After a lengthy court battle, a jury agreed with a former crime analyst in Miami Gardens that she was fired unjustly after uncovering a string of dubious arrests by police officers trying to meet a quota.
The jury found that race and sex played a part in the firing of Wanda Gilbert and that as a whistleblower, Gilbert should have been provided protections to keep her job after claiming police were making unjust arrests that could have netted them 5 percent yearly raises.
Now Gilbert is set to become a wealthy woman.
The jury awarded Gilbert, a married mother and former 26-year crime analyst in the city of Miami who now lives in Bradenton, $916,423 in back pay. And in the next few weeks a judge is expected to decide if Gilbert will receive more of a financial windfall, from money she would have received had she stayed with Miami Gardens police.
“What they were doing to the citizens was just ridiculous.” she said.
Miami Gardens’ attorneys and mayor did not respond to phone calls and emails seeking comment.
Gilbert’s lawsuit predated heavily publicized claims of harassment by a Miami Gardens businessman, a series of stories by the Miami Herald and a study by Fusion that showed Miami Gardens police stopped and frisked residents at alarming rates. The attention led to the resignations of the city’s police chief and his top deputy.
The Fusion study in 2014 found that between 2008 and 2013 police stopped, frisked and harassed residents from children to senior citizens more than 99,000 times. Testimony during the trial also focused on 207 Quickstop, a convenience store owned for more than two decades by Alex Saleh, who became so fed up with police antics that he spent tens of thousands of dollars on surveillance equipment.
The video recorded officers stopping and frisking customers and employees for no reason and continually searching Saleh’s premises without a warrant. One man who worked for Saleh named Earl Sampson was stopped 419 times over five years and arrested 62 times, mostly on trespassing charges.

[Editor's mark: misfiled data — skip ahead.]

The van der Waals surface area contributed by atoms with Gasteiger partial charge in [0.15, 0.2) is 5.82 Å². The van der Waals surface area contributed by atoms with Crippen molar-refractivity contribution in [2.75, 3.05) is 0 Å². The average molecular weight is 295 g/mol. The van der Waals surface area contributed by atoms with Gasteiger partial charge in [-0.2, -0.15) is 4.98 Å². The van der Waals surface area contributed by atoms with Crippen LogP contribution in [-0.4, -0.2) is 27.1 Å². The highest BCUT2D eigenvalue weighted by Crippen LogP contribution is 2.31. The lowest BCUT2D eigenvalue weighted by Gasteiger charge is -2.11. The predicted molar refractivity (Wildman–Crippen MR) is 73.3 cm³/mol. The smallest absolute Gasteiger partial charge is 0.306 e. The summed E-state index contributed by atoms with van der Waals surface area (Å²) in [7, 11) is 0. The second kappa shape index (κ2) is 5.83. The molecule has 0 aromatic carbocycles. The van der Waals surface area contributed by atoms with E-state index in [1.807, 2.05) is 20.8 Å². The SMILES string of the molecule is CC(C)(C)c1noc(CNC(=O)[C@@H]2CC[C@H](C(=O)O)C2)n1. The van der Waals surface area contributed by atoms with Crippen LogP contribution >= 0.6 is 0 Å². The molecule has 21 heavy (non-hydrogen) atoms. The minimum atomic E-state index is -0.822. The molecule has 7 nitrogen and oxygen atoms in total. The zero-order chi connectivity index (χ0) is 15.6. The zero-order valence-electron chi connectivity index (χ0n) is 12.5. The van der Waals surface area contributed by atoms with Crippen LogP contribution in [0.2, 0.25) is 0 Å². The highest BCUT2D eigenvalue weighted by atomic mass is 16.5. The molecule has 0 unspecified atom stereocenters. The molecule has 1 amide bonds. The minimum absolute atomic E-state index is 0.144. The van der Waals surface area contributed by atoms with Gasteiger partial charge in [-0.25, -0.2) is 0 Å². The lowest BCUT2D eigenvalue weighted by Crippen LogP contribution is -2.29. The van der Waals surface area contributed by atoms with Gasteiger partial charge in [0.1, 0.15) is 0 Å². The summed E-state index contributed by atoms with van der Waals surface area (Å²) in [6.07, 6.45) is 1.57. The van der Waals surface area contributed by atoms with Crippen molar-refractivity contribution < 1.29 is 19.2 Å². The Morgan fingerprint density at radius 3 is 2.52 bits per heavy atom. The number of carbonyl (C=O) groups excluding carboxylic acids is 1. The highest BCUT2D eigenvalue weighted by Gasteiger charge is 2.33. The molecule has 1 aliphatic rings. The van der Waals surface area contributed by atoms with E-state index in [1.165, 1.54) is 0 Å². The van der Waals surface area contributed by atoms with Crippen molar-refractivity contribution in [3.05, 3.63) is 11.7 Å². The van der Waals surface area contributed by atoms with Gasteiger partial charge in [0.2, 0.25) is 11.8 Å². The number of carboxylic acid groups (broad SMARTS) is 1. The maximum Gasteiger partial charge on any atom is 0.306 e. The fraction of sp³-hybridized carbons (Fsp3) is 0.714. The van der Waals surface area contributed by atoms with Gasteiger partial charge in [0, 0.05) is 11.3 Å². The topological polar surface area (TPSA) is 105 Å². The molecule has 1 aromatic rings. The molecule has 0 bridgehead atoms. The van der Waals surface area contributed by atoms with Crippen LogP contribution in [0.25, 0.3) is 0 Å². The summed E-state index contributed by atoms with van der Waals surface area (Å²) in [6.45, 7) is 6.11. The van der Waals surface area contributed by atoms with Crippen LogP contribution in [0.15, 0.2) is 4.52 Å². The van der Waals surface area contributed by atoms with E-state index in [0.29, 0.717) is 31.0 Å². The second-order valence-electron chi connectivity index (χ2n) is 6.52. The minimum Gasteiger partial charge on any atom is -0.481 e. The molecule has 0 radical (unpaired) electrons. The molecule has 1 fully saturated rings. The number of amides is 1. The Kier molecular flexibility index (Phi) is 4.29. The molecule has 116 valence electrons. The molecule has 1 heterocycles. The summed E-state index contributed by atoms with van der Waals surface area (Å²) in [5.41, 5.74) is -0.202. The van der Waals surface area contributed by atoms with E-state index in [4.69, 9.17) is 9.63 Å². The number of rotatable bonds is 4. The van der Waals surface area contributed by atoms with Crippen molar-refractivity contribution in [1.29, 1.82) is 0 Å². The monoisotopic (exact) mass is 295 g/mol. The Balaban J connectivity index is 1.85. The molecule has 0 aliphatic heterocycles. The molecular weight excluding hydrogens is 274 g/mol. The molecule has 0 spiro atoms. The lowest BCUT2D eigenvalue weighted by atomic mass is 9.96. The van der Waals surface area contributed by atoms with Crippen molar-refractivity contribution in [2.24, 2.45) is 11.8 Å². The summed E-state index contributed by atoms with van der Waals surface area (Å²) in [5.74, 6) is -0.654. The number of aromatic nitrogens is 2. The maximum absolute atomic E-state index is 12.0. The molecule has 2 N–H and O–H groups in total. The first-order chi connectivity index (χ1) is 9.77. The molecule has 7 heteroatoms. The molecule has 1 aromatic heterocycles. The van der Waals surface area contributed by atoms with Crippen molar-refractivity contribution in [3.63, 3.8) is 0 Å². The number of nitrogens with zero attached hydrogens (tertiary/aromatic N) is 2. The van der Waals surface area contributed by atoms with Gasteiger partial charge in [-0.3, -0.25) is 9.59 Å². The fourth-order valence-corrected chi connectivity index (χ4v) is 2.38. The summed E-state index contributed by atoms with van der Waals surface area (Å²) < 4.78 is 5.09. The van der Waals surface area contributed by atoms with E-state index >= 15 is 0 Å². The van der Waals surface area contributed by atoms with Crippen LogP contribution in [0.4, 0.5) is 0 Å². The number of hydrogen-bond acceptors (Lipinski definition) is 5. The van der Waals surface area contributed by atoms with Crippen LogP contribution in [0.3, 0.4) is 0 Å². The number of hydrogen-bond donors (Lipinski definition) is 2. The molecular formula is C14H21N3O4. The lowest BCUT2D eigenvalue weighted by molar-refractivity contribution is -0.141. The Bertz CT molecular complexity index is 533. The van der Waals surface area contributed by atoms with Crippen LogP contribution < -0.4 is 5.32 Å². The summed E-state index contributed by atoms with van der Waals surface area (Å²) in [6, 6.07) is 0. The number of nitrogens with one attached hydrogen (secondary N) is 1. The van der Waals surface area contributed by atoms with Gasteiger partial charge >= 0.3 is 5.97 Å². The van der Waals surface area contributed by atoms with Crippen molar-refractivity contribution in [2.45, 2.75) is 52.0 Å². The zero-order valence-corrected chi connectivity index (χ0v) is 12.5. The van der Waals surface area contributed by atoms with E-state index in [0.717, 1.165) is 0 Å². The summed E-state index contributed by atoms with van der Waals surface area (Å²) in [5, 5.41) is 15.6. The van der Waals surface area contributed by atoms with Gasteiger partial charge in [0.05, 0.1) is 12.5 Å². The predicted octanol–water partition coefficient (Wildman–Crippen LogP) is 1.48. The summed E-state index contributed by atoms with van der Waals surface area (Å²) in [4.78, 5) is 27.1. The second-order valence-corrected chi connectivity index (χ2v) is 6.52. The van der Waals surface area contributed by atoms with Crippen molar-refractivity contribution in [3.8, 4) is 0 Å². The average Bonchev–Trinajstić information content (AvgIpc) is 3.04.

Eventually Police Chief Matthew Boyd, the city’s first chief, resigned. His resignation was followed a few months later by that of his top deputy, Paul Miller. Saleh testified at trail, even producing a video of an officer dumping the belongings of a woman’s purse on the ground, then kicking them and walking off. A pair of Miami Gardens cops spoke on behalf of Gilbert, telling jurors they were ordered to target black males between 15 and 30 years of age. Saleh filed a lawsuit and reached an undisclosed settlement with the city.
The accusations by the former Miami Gardens cops eerily echoed a similar tale in a smaller community to the south named Biscayne Park, in which several cops were recently convicted of framing young black men for a host of home burglaries the chief said he was pressured to solve.
In her lawsuit, Gilbert claimed officers were ordered to meet a quota of arrests each year and if they did they would receive a 5 percent raise. Not long after penning a letter to Police Chief Matthew Boyd about her concerns in 2010, Gilbert was suspended. After a second letter, she was fired.
Gilbert’s seven-year quest at redemption was rewarded by the court on Nov. 6, the day of the midterm elections.
“I stayed with it just for vindication for myself and because I’d been retaliated against. It was a great day,” she said.